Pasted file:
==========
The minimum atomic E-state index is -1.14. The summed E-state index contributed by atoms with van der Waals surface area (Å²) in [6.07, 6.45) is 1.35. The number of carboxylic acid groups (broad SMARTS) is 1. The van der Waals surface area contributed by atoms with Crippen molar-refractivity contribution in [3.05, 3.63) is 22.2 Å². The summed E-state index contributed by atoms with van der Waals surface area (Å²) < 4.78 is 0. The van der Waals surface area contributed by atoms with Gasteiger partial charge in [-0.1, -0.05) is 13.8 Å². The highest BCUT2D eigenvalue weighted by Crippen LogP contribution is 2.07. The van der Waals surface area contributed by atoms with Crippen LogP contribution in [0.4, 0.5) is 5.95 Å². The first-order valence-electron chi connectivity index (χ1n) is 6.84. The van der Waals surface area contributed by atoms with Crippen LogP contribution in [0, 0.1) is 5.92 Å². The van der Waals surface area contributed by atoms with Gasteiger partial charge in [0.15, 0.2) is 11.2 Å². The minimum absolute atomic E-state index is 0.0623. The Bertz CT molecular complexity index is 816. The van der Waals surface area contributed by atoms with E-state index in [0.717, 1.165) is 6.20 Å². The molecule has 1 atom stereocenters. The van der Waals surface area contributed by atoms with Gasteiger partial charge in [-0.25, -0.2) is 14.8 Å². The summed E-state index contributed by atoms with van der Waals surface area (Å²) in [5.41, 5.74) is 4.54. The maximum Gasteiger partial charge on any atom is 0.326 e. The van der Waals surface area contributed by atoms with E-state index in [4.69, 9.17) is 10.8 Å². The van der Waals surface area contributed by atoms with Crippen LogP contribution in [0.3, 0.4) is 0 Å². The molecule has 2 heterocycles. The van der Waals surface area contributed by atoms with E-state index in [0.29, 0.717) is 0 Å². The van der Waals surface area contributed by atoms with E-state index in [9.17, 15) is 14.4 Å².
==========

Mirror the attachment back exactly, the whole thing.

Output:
The minimum atomic E-state index is -1.14. The summed E-state index contributed by atoms with van der Waals surface area (Å²) in [6.07, 6.45) is 1.35. The number of carboxylic acid groups (broad SMARTS) is 1. The van der Waals surface area contributed by atoms with Crippen molar-refractivity contribution in [3.05, 3.63) is 22.2 Å². The summed E-state index contributed by atoms with van der Waals surface area (Å²) < 4.78 is 0. The van der Waals surface area contributed by atoms with Gasteiger partial charge in [-0.1, -0.05) is 13.8 Å². The highest BCUT2D eigenvalue weighted by Crippen LogP contribution is 2.07. The van der Waals surface area contributed by atoms with Crippen LogP contribution in [0.4, 0.5) is 5.95 Å². The first-order valence-electron chi connectivity index (χ1n) is 6.84. The van der Waals surface area contributed by atoms with Crippen LogP contribution in [0, 0.1) is 5.92 Å². The van der Waals surface area contributed by atoms with Gasteiger partial charge in [0.15, 0.2) is 11.2 Å². The minimum absolute atomic E-state index is 0.0623. The Bertz CT molecular complexity index is 816. The van der Waals surface area contributed by atoms with E-state index in [0.717, 1.165) is 6.20 Å². The molecule has 1 atom stereocenters. The van der Waals surface area contributed by atoms with Gasteiger partial charge in [-0.25, -0.2) is 14.8 Å². The summed E-state index contributed by atoms with van der Waals surface area (Å²) in [5.41, 5.74) is 4.54. The maximum Gasteiger partial charge on any atom is 0.326 e. The van der Waals surface area contributed by atoms with E-state index in [4.69, 9.17) is 10.8 Å². The van der Waals surface area contributed by atoms with Crippen LogP contribution in [0.3, 0.4) is 0 Å². The molecule has 2 heterocycles. The van der Waals surface area contributed by atoms with E-state index in [0.29, 0.717) is 0 Å². The van der Waals surface area contributed by atoms with E-state index in [9.17, 15) is 14.4 Å².